M. Lund "Mellbell 416" (Canada) - See all my reviews
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This review is from: Presentation Zen: Simple Ideas on Presentation Design and Delivery (Paperback)
I have to say that I was sorely disappointed with this book. It's all about making glossy, simplistic presentation slides. That's it. That might be fine when you are marketing some product using emotional appeals, but when you are trying to convey real ideas with some complexity, it's totally useless. There's an example at the end of the book where a biology teacher uses this 'Zen' approach to teach concepts to university students. Each of his slides comprises of a couple of words and a glossy picture of a molecule - I felt SO sorry for his students! People learn concepts in different ways - some learn through hearing someone explain something, and others learn through seeing something written down, and to assume that everyone will 'get' it by hearing someone ramble on while pointing to these useless slides is just silly.
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2.0 out of 5 stars Life's too short, May 22 2010
By 
Fiona Miller (Toronto) - See all my reviews
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This review is from: Presentation Zen: Simple Ideas on Presentation Design and Delivery (Paperback)
I bought this book, started reading it, and then promptly returned it. Reynolds presents some good, simple ideas, but he takes far too long to do so. His long-windedness and writing were too hard to take. I also found his riff on zen annoyingly pompous. If all he means is simple, he should say just that. As it is, he says simple and then goes on about zen. This is his typical approach, one that expands his text to at least twice its needed length. To pretend he's some sort of zen master and have his reader wade through fuzzy explanations of his ideas causes the sort of "suffering" he says his books aims to minimize.

If you've discovered that life is too short for long-winded books and are looking for a straightforward, no muss, no fuss guide to presentations, one that is well written and well designed, (apart, perhaps, from the cover, which I find much less attractive than any of the layouts inside the book) and gives lots of examples so that you can see exactly what the author means and why it makes sense, try Robin Williams' The Non-Designer's Presentation book. It's not only better; it's also cheaper. The Non-Designer's Presentation Book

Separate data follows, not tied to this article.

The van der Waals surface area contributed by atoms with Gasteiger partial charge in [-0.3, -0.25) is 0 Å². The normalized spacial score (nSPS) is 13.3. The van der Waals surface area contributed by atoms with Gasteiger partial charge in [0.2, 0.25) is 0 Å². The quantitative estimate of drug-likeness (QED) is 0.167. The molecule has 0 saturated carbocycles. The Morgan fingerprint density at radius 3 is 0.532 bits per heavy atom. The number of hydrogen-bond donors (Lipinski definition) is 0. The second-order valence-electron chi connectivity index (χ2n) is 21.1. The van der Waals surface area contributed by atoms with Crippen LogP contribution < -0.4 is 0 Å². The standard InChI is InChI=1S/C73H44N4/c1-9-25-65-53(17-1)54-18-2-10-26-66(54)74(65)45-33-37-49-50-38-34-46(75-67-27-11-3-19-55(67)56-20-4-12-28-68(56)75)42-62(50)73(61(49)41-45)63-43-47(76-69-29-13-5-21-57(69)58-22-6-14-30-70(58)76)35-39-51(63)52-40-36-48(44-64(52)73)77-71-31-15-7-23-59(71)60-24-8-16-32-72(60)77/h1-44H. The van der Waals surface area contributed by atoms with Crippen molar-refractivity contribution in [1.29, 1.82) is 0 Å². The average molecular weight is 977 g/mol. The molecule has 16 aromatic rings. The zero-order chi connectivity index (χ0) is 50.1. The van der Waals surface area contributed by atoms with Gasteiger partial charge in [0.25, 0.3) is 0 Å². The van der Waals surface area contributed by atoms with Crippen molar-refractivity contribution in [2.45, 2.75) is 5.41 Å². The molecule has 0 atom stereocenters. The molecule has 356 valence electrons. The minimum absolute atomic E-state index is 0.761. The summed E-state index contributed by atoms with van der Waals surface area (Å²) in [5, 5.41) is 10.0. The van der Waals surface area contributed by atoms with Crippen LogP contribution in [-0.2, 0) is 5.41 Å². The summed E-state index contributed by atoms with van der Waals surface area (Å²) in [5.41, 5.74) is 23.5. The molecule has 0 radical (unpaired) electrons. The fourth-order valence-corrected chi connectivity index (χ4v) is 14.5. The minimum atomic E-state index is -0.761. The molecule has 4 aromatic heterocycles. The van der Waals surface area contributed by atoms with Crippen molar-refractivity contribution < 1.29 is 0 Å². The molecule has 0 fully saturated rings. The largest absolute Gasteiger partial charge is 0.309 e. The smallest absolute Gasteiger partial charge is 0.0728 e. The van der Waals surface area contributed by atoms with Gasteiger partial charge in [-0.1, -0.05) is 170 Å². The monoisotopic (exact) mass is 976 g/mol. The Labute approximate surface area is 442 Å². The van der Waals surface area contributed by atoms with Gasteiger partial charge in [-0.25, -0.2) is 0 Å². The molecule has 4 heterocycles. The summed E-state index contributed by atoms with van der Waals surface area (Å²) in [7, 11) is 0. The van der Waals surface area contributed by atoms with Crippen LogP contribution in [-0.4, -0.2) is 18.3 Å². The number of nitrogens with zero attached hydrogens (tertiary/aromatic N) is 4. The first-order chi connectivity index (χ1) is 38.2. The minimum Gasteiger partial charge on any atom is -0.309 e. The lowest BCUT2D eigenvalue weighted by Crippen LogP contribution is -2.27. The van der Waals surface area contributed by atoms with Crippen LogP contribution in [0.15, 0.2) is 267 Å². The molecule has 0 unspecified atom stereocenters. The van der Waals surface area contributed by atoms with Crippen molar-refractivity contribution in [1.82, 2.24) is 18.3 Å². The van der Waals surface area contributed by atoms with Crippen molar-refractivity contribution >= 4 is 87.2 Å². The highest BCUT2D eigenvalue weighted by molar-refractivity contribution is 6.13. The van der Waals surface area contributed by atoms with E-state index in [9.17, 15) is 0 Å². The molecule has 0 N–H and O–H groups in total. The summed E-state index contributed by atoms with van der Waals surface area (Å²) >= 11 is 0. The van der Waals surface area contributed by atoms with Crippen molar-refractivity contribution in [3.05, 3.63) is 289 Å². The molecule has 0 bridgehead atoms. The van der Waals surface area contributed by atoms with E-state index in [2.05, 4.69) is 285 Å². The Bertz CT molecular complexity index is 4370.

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3 of 4 people found the following review helpful
3.0 out of 5 stars Helpful but a little pedestrian, Feb. 17 2009
By 
Alec Melkonian (Toronto, ON Canada) - See all my reviews
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This review is from: Presentation Zen: Simple Ideas on Presentation Design and Delivery (Paperback)
I found this to be a helpful head shake to remind to keep things simple but like most "advice" oriented books it had a few simple messages that got drawn out a little too long.
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5.0 out of 5 stars Does what it set out to do, Dec 17 2009
By 
nomad777 (Windsor, Ontario) - See all my reviews
This review is from: Presentation Zen: Simple Ideas on Presentation Design and Delivery (Paperback)
Being in my last year of university, I began to notice the importance of effective communication and how it has helped me succeed over other students... but my power points always seemed to lack a certain something.

After reading this book, my whole view on power points has changed and I find myself throwing slides together with ease for my last few school projects (and my business on the side) with the intended result of having an engaged audience realized in every setting.

Highly recommended if you think you will be using power points on a frequent basis.
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5.0 out of 5 stars Great for presenters and designers, April 25 2009
By 
Dobes Vandermeer "Software Engineer, Enlighte... (Vancouver, BC, Canada) - See all my reviews
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This review is from: Presentation Zen: Simple Ideas on Presentation Design and Delivery (Paperback)
If you need to do presentations as part of your work, this is an excellent book on creating presentations.

Many people have the misconception that presentations are about giving a bunch of information to people for their use. However, studies have shown time and time again that most people really remember very little from a presentation.

So - what ARE presentations about? They are about persuasion, discussion, and transmitting ideas.

You will definitely have a new perspective on the art of giving presentations after reading this book.

Note: if you don't plan to give any presentations, you may want to avoid this - your new perspective will make most presentations you watch afterwards seem like a big waste of time!
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5.0 out of 5 stars A new way to present, March 24 2009
By 
Francois Lavallee "Aliter Man" (L'Assomption, Quebec Canada) - See all my reviews
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This review is from: Presentation Zen: Simple Ideas on Presentation Design and Delivery (Paperback)
This is simply a must for all who prepare presentation. Easy to read and to understand this book is a wonderful experience, an enlightening experience. The concepts are adaptable instantly to your presentations. You will be shocked to discover that your current presentations are not very good. But the book is the way to improve them....FAST ! Comments from participants will corroborate this !